Lastly, let's delve into a few aspects highlighted by the latest declaration put forth by the National Security Council (MGK). Historically, MGK gatherings and the ensuing communiqués held immense significance in the eyes of nearly everyone, particularly politicians and the media. In recent years, although the tradition of the NSC releasing public declarations has endured, both the meetings themselves and the statements made have ceased to captivate as much public interest as in the past. While this shift represents a positive development, the Council's agenda and declarations remain an essential information source for those seeking comprehensive insights into Turkey's "State" and its ongoing core concerns.
Viewing the latest NSC Communiqué dated August 9th from this perspective, certain aspects stand out prominently: Even seven years after the July 15 coup attempt, whose underlying motives and intricate dynamics remain partially concealed, the Republic of Turkey continues to designate the Gülen sect, labeled as "FETÖ," as its principal adversary. This perspective clarifies the paradox wherein the AKP, a party that emphasizes state authority, has been releasing numerous ordinary criminals from correctional facilities, while simultaneously apprehending Gülen sympathizers through routine police operations. Thousands of individuals from diverse professions and backgrounds, spanning all age groups and health conditions, are being imprisoned without differentiation between children and adults, elderly and young, women and men, ill and healthy individuals.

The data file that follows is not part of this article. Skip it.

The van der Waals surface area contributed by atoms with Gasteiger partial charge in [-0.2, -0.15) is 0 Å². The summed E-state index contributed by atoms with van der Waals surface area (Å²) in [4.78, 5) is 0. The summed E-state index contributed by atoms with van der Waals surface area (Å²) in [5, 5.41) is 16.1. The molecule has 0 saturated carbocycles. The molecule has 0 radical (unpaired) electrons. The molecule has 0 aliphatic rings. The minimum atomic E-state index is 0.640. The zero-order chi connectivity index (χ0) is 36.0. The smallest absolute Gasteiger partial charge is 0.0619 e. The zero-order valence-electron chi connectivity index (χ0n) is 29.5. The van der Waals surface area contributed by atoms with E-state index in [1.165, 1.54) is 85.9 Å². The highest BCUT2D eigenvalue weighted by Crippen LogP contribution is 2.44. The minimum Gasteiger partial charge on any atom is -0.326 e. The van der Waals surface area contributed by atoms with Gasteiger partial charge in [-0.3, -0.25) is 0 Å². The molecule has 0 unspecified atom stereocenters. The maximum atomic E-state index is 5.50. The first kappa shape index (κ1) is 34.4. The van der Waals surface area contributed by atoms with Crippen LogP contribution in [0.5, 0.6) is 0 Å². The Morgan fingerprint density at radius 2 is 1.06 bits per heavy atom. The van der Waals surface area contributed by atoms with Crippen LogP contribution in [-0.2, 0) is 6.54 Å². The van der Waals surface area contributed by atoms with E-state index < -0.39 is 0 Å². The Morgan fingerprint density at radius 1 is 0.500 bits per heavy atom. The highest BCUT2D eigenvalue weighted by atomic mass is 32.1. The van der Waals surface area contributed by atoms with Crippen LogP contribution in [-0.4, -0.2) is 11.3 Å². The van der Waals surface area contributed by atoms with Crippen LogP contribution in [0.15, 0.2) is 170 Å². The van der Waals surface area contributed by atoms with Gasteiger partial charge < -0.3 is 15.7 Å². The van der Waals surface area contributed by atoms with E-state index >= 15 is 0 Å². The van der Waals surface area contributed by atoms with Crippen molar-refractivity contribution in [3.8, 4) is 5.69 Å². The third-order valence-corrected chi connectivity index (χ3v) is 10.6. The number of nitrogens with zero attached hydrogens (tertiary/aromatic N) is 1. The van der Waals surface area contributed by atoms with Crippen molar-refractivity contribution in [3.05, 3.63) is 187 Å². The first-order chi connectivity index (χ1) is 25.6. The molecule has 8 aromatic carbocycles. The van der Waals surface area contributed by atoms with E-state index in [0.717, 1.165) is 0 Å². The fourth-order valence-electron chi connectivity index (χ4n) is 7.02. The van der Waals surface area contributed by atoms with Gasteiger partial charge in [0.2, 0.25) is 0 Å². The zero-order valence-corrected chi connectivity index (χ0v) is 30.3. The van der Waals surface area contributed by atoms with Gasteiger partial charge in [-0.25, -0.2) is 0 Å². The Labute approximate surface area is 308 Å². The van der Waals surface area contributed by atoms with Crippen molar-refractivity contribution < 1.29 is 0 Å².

Additionally, it would be remiss not to underscore a further irony embedded within the NSC Declaration. Specifically, the MGK Communiqué, chaired by AKP leader Tayyip Erdoğan in his role as President, endorses and upholds the Treaty of Lausanne. Curiously, this endorsement contrasts with the perspective held by the AKP's constituency – and possibly the broader political elite – which perceives the Treaty as a "betrayal document" that constricts Turkey's actions and potential!
See you in the next Freedom Observer!